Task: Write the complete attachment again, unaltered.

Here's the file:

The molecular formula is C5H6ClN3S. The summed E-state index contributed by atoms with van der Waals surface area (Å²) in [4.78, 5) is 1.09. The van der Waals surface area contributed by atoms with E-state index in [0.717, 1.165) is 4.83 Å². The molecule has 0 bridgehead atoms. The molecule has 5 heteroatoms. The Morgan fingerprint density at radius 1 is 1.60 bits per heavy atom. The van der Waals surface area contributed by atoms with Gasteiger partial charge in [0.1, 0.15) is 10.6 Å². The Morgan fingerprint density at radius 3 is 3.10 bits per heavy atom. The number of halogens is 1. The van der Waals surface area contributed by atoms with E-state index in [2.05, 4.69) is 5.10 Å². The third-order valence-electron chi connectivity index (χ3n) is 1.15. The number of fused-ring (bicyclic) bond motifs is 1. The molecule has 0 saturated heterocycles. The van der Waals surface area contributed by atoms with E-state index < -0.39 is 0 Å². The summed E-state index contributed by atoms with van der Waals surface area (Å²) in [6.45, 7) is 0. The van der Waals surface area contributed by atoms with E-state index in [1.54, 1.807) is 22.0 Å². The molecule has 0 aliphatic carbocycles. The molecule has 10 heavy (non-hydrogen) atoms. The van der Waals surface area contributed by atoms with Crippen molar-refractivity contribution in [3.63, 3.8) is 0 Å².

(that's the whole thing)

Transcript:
The molecular formula is C5H6ClN3S. The summed E-state index contributed by atoms with van der Waals surface area (Å²) in [4.78, 5) is 1.09. The van der Waals surface area contributed by atoms with E-state index in [0.717, 1.165) is 4.83 Å². The molecule has 0 bridgehead atoms. The molecule has 5 heteroatoms. The Morgan fingerprint density at radius 1 is 1.60 bits per heavy atom. The van der Waals surface area contributed by atoms with Gasteiger partial charge in [0.1, 0.15) is 10.6 Å². The Morgan fingerprint density at radius 3 is 3.10 bits per heavy atom. The number of halogens is 1. The van der Waals surface area contributed by atoms with E-state index in [2.05, 4.69) is 5.10 Å². The third-order valence-electron chi connectivity index (χ3n) is 1.15. The number of fused-ring (bicyclic) bond motifs is 1. The molecule has 0 saturated heterocycles. The van der Waals surface area contributed by atoms with E-state index < -0.39 is 0 Å². The summed E-state index contributed by atoms with van der Waals surface area (Å²) in [6.45, 7) is 0. The van der Waals surface area contributed by atoms with E-state index in [1.54, 1.807) is 22.0 Å². The molecule has 0 aliphatic carbocycles. The molecule has 10 heavy (non-hydrogen) atoms. The van der Waals surface area contributed by atoms with Crippen molar-refractivity contribution in [3.63, 3.8) is 0 Å².